My annual Thanksgiving list:Rabbi Marc Gellman answers questions about all religious faiths. Send questions only to The God Squad, c/o Tribune Media Services, 2225 Kenmore Ave. Suite 114, Buffalo, NY 14207, or e-mail them to firstname.lastname@example.org
I am thankful for all my readers who get angry at some of the things I say or believe. I often learn more from your arguments than with the letters of praise I receive (both of them). For those of you who think I'll burn for eternity in a lake of fire ... I am not that thankful.
I am thankful for my readers who wish I was a priest. I also want to again assure those who write me and ask me Christian questions that I just write down the answers given to me by priests or ministers. I don't always say this but I always mean it: You should always consult your local priest, minister, or imam for his or her answer to your question, but I'm told that my sources almost always get it right.
I know it's jarring for some readers to see Christian questions answered by a rabbi, but I can assure you I am the most priestly rabbi you'll ever encounter. We religious folk have really only two options in our world: No. 1. We can circle the wagons and only listen to people who believe exactly what we believe. This option is comforting but insulating and corrosive to our spiritual growth. No. 2. All of us can learn from other faiths. This learning, far from eroding our own faith, almost always enhances it, as we see our ancient wisdom in a new light.
The passions of hatred affect all of our communities and it's long past time for us to love God and love our neighbors as ourselves. Jesus said that in Matthew 22, and I believe Jesus was right. I pray on this Thanksgiving that all of us might learn this lesson.
I am thankful for atheists, even though I don't always appear to be. I believe that one can find hope and meaning in our broken world without religious faith, just as one can lose hope and meaning from within faith.
However, just as some Christians don't believe I am seeing the full truth without following Jesus, I don't believe that the fullness of the truth of our lives is captured by those who believe that we are only material beings. I believe that we have a soul. I believe that death is not the end of us, and I believe that those who live a righteous life in any faith, or in no faith, will inherit eternal blessedness in heaven.
Let's just agree to disagree until we sort everything out at the pearly gates or in the worm-infested muck, whichever turns out to be true.
I am, of course, thankful for all my readers who have been so generous in their kind words and prayerful blessings. When Fr. Thomas Hartman and I began the God Squad, we had a simple message, "We know enough about how we are different and not enough about how we are all the same." I believed that 25 years ago when we met, and I believe it today. The difference that matters most in our world is not the difference between Jews and Christians and Muslims but the difference between those who believe something hopeful and kind and those who believe nothing hopeful or kind at all.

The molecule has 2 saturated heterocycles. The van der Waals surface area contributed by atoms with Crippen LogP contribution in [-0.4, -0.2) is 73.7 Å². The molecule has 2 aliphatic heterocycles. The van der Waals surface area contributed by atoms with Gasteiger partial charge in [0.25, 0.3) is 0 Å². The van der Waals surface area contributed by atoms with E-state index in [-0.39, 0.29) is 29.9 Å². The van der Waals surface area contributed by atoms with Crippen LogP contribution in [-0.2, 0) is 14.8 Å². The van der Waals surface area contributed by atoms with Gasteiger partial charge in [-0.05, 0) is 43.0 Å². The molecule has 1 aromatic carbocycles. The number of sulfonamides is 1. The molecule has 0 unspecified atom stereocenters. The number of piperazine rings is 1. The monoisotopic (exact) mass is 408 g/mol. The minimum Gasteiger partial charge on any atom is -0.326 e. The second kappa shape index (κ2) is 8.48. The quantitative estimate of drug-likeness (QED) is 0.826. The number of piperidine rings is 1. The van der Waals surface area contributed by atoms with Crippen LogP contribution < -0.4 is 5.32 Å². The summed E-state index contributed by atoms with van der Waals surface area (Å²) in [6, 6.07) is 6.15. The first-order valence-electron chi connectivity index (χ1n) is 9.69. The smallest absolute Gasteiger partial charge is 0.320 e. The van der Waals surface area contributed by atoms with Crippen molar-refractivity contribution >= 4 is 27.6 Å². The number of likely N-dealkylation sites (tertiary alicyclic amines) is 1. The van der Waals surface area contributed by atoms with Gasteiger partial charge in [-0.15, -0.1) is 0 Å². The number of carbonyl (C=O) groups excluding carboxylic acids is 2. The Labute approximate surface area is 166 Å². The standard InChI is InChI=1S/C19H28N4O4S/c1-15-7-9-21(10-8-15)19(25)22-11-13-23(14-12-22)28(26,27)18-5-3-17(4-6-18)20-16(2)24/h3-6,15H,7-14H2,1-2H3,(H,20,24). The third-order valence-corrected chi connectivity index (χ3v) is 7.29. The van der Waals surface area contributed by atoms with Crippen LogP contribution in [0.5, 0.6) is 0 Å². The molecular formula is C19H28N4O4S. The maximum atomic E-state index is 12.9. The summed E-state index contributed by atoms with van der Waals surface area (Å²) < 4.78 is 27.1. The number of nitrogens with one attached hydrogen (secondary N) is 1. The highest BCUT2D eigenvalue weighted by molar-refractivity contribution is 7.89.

I am thankful for the people who are serving food in soup kitchens in addition to or instead of eating their own lavish Thanksgiving dinners at home. The thankfulness you will receive from those who sleep in the dust is sweeter than your grandma's pecan pie.
I am thankful for those who rescue animals and don't kill them even if nobody comes to their shelters to adopt them. Animals are like God; both love us more than we deserve.
I am thankful for those who do go to the animal shelters to adopt rescued animals. Most don't have a pedigree but they have a muttagree, which is just as beautiful.
I am thankful to our soldiers who are in harm's way. No thanks is great enough to express our gratitude for their service and their sacrifice. Without them, the civilized world would collapse.
I am thankful to doctors and nurses and aides and technicians and researchers and the people who make the green Jell-O that they seem to serve at every meal in hospitals. The work of healing is complex, unending and expensive, but it is also holy work. I believe that one who saves a single life is like one who has saved the entire world. To the healers among us, I say you are blessed for saving many worlds.
I am thankful to the people who climb utility poles in the rain and who crawl through tunnels under the street and who fly into storms to rescue folks stranded by floods. They accept a level of danger in their work that keeps all of us safe. I know they can get cold, but they should be warmed by our thankfulness for their hard and dangerous work.
I am thankful for my brothers and sisters who are clergymen and clergywomen. I know from the inside what you know. I know how blessed we are to be present for people in times of joy and sorrow. I also know the sacrifice of leaving your family at a moment's notice to help bring comfort to another family in distress. I know how you cannot be wise enough or funny enough or profound enough or caring enough for everyone at all times. But I believe you are good enough for God and that, my brothers and sisters, is good enough.
So to all of you, Happy Thanksgiving and God bless us one and all!